Are You Facing Prosecution For Defective Tyres?
If you have tyres which do not meet the minimum standards of tread depth or pattern, you are at risk of 3 penalty points for each defective tyre.
If you’re at risk of penalty points, or losing your licence, for driving with a defective tyre (DVLA Code CU30), get in touch with us here at Richard Silver, for our expert advice on how to defend the case against you.
Call us on 0161 834 9494 for advice.
Sentencing For A Defective Tyre Offence
For all tyre offences, the court has to impose three penalty points. It can also impose these points for each defective tyre.
So for example, four bald tyres on the same vehicle could place you at risk of 12 points and a possible totting up ban. This means you could be disqualified from driving.Click To View: Official Tyre Regulations In England
For cars, (including passenger vehicles up to 8 passengers and goods vehicles up to 3500kg maximum gross weight), the grooves of the tread pattern must be at least 1.6mm deep throughout a continuous band comprising the central three quarters of the breadth of the tyre and round its entire circumference.
For other categories of vehicle, the requirements are less stringent and it is an offence if:
a) The base of any groove which showed in the original tread pattern is not clearly visible, (which means that a bald patch is illegal);
b) The grooves of the tread pattern do not have a breadth of at least 1mm throughout a continuous band measuring at least three quarters of the breadth of the tyre and round its entire circumference;
For most categories of vehicle, it is also an offence if any tyre:
c) Is incorrectly inflated or unsuitable;
d) Has a cut greater than 25mm or 10% of the section width, whichever is the greater, measured in any direction on the outside and deep enough to reach the ply or cord;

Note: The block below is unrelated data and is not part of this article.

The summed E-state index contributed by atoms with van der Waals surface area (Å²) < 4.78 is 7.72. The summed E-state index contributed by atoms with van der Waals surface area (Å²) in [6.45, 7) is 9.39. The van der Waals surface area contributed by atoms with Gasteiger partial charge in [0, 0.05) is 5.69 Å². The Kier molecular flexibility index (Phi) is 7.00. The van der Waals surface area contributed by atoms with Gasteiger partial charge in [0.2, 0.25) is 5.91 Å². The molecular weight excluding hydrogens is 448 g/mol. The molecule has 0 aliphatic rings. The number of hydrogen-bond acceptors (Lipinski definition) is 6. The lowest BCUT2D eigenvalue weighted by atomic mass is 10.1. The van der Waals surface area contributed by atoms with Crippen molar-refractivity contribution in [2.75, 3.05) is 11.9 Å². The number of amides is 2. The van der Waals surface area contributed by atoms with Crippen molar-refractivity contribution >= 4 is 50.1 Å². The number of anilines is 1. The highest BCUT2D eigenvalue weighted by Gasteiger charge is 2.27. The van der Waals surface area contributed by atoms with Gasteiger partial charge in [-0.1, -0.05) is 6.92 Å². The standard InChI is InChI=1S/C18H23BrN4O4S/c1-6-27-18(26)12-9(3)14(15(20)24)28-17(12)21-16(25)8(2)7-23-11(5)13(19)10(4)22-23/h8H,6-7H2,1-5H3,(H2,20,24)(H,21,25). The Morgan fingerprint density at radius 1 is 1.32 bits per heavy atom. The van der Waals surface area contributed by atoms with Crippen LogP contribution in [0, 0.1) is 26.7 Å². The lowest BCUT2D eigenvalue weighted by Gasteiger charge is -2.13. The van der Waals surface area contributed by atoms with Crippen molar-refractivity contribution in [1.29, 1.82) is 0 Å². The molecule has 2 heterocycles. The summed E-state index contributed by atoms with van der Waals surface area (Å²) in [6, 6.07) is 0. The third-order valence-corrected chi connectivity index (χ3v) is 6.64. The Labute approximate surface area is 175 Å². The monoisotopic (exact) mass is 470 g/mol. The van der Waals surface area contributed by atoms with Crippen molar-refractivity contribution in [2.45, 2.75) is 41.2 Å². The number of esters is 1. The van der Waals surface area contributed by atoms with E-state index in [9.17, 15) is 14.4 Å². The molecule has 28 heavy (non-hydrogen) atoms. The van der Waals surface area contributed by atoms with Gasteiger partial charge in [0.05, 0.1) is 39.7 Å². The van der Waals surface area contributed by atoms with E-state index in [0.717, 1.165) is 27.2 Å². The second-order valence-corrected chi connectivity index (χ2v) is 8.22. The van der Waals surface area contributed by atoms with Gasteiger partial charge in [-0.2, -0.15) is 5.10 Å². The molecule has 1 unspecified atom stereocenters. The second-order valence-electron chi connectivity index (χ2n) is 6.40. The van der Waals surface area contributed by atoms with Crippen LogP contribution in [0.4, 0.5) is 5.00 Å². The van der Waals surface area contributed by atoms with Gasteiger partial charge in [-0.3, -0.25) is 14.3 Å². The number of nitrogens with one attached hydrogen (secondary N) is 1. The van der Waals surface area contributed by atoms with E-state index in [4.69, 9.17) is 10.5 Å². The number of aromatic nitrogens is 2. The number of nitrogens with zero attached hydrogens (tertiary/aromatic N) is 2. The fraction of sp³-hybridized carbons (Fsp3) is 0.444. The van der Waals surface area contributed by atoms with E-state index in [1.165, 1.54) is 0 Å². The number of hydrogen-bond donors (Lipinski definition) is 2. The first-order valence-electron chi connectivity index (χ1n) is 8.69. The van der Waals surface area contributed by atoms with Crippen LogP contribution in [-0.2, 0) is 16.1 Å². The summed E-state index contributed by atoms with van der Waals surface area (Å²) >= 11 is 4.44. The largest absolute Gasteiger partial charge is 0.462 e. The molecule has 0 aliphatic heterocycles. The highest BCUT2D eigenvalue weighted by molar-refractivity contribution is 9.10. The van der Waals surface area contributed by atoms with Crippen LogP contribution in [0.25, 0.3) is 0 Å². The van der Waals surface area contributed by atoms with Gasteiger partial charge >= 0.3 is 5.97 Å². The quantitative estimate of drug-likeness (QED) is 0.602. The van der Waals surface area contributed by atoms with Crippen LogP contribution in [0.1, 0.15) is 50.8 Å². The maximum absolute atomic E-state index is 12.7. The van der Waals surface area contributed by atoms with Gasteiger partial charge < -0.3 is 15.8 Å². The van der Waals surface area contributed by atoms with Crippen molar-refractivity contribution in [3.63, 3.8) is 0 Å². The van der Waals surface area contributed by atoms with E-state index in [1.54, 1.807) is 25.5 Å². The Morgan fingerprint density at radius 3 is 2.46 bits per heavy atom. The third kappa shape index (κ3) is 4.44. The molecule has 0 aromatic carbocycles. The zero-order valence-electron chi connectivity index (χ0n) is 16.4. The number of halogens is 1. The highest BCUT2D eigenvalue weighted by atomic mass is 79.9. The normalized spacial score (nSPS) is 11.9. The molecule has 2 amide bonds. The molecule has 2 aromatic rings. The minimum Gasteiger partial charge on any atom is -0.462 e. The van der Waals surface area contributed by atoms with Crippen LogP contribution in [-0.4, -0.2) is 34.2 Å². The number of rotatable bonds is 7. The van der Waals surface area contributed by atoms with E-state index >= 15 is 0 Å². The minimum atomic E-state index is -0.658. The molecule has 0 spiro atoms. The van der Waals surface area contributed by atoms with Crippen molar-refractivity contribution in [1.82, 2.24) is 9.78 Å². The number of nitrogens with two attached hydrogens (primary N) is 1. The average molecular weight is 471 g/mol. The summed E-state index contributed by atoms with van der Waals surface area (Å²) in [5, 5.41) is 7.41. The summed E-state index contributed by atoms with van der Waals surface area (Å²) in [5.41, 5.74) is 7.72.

e) Has any lump bulge or tear caused by separation or partial failure of its structure;
f) Has any ply or cord exposed.
Some vehicles are exempted, for example certain agricultural vehicles.
Avoiding Or Limiting Penalty Points For Defective Tyres
The court should not impose penalty points if you prove that you did not know and had no reasonable cause to suspect that the tyre was defective, and we can argue this on your behalf. For example we can use this rule to help drivers who rely on their employer’s assurance that a vehicle is in good repair, as well as sons and daughters who drive their parents’ cars.
If you think this may apply to you, you should think very carefully before accepting a Fixed Penalty. You should seek legal advice before deciding, because once you have accepted, you can’t change your mind. If you want to argue that you penalty points should not be imposed, you should not accept a Fixed Penalty.
If you are caught with more than one defective tyre on the same occasion, you could receive 3 points for each separate offence. In these cases, we can usually persuade the court to impose only one set of 3 points on your driving licence. This can limit the risk of a totting up ban.
This means that if you are offered more than one Fixed Penalty for multiple offences committed on the same occasion, you should again think very carefully before accepting and seek legal advice before deciding. Once you have accepted, you can’t change your mind. If you do want to argue that you should get only 3 points, you should not accept more than one Fixed Penalty.
Regulations can be complicated though, so you need the help of expert motoring solicitors like the team at Richard Silver.
Contact Richard Silver Today
We have considerable experience of defective tyre cases, and can put forward an effective defence or mitigation for you. We have a very high success rate in persuading courts to avoid or reduce the number of penalty points, and this may prevent you from facing the risk of disqualification from driving.
Simply contact us on 0161 834 9494 and we can get working on your case today, to ensure that your driving licence is not at risk.
For more information about our Fixed Fee Pricing for Motoring Cases please click here.